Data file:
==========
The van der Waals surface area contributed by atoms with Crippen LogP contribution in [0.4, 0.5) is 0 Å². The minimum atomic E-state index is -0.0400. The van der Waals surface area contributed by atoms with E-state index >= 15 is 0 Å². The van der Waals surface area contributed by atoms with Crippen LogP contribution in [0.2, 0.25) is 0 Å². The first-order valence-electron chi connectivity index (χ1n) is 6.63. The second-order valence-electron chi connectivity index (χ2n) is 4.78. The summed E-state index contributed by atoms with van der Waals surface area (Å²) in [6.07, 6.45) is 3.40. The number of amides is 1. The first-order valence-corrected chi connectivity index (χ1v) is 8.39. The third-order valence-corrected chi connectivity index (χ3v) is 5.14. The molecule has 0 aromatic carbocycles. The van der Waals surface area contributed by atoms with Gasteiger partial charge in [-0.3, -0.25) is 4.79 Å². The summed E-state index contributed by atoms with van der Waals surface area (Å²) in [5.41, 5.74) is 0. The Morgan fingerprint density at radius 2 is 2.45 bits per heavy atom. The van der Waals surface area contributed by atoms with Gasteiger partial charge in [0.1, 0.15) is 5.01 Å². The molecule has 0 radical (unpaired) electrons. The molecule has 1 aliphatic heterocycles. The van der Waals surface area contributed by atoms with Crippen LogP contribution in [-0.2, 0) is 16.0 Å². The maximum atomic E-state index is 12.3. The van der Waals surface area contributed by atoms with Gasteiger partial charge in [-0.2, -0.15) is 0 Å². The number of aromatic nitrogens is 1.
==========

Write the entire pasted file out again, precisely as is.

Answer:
The van der Waals surface area contributed by atoms with Crippen LogP contribution in [0.4, 0.5) is 0 Å². The minimum atomic E-state index is -0.0400. The van der Waals surface area contributed by atoms with E-state index >= 15 is 0 Å². The van der Waals surface area contributed by atoms with Crippen LogP contribution in [0.2, 0.25) is 0 Å². The first-order valence-electron chi connectivity index (χ1n) is 6.63. The second-order valence-electron chi connectivity index (χ2n) is 4.78. The summed E-state index contributed by atoms with van der Waals surface area (Å²) in [6.07, 6.45) is 3.40. The number of amides is 1. The first-order valence-corrected chi connectivity index (χ1v) is 8.39. The third-order valence-corrected chi connectivity index (χ3v) is 5.14. The molecule has 0 aromatic carbocycles. The van der Waals surface area contributed by atoms with Gasteiger partial charge in [-0.3, -0.25) is 4.79 Å². The summed E-state index contributed by atoms with van der Waals surface area (Å²) in [5.41, 5.74) is 0. The Morgan fingerprint density at radius 2 is 2.45 bits per heavy atom. The van der Waals surface area contributed by atoms with Gasteiger partial charge in [0.1, 0.15) is 5.01 Å². The molecule has 0 radical (unpaired) electrons. The molecule has 1 aliphatic heterocycles. The van der Waals surface area contributed by atoms with Crippen LogP contribution in [-0.2, 0) is 16.0 Å². The maximum atomic E-state index is 12.3. The van der Waals surface area contributed by atoms with Gasteiger partial charge in [-0.2, -0.15) is 0 Å². The number of aromatic nitrogens is 1.